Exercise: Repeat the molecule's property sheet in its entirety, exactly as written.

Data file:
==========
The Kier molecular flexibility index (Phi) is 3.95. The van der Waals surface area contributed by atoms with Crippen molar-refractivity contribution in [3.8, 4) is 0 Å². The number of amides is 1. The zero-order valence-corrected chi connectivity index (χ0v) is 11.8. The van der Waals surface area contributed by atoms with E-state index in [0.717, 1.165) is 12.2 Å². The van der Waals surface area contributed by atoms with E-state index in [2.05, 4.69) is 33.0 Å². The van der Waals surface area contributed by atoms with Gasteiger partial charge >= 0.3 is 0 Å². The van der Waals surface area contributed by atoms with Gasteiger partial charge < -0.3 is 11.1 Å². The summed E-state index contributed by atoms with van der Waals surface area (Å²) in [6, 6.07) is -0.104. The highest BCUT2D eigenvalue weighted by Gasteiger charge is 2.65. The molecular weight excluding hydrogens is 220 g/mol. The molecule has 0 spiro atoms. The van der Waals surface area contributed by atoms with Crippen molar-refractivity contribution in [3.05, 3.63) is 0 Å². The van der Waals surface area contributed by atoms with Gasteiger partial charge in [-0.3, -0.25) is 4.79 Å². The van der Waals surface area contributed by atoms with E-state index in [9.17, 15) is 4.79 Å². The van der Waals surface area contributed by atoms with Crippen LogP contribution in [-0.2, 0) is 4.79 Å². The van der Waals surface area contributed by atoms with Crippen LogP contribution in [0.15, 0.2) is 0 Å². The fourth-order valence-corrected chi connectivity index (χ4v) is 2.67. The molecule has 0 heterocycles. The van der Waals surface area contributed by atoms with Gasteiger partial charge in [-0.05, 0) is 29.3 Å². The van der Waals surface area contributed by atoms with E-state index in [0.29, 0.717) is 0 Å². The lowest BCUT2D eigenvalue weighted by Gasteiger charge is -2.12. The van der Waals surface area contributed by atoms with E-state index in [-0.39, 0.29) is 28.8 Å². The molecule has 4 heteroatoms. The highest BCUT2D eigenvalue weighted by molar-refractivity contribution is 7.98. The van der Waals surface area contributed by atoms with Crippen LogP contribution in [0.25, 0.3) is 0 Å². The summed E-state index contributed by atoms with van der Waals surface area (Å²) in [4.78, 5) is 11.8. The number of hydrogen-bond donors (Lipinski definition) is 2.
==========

The Kier molecular flexibility index (Phi) is 3.95. The van der Waals surface area contributed by atoms with Crippen molar-refractivity contribution in [3.8, 4) is 0 Å². The number of amides is 1. The zero-order valence-corrected chi connectivity index (χ0v) is 11.8. The van der Waals surface area contributed by atoms with E-state index in [0.717, 1.165) is 12.2 Å². The van der Waals surface area contributed by atoms with E-state index in [2.05, 4.69) is 33.0 Å². The van der Waals surface area contributed by atoms with Gasteiger partial charge >= 0.3 is 0 Å². The van der Waals surface area contributed by atoms with Gasteiger partial charge < -0.3 is 11.1 Å². The summed E-state index contributed by atoms with van der Waals surface area (Å²) in [6, 6.07) is -0.104. The highest BCUT2D eigenvalue weighted by Gasteiger charge is 2.65. The molecular weight excluding hydrogens is 220 g/mol. The molecule has 0 spiro atoms. The van der Waals surface area contributed by atoms with Crippen molar-refractivity contribution in [3.05, 3.63) is 0 Å². The van der Waals surface area contributed by atoms with Gasteiger partial charge in [-0.3, -0.25) is 4.79 Å². The van der Waals surface area contributed by atoms with E-state index in [9.17, 15) is 4.79 Å². The van der Waals surface area contributed by atoms with Crippen LogP contribution in [-0.2, 0) is 4.79 Å². The van der Waals surface area contributed by atoms with Crippen LogP contribution in [0.15, 0.2) is 0 Å². The fourth-order valence-corrected chi connectivity index (χ4v) is 2.67. The molecule has 0 heterocycles. The van der Waals surface area contributed by atoms with Gasteiger partial charge in [-0.05, 0) is 29.3 Å². The van der Waals surface area contributed by atoms with E-state index in [0.29, 0.717) is 0 Å². The lowest BCUT2D eigenvalue weighted by Gasteiger charge is -2.12. The van der Waals surface area contributed by atoms with E-state index in [-0.39, 0.29) is 28.8 Å². The molecule has 4 heteroatoms. The highest BCUT2D eigenvalue weighted by molar-refractivity contribution is 7.98. The van der Waals surface area contributed by atoms with Crippen LogP contribution in [0.25, 0.3) is 0 Å². The summed E-state index contributed by atoms with van der Waals surface area (Å²) in [4.78, 5) is 11.8. The number of hydrogen-bond donors (Lipinski definition) is 2.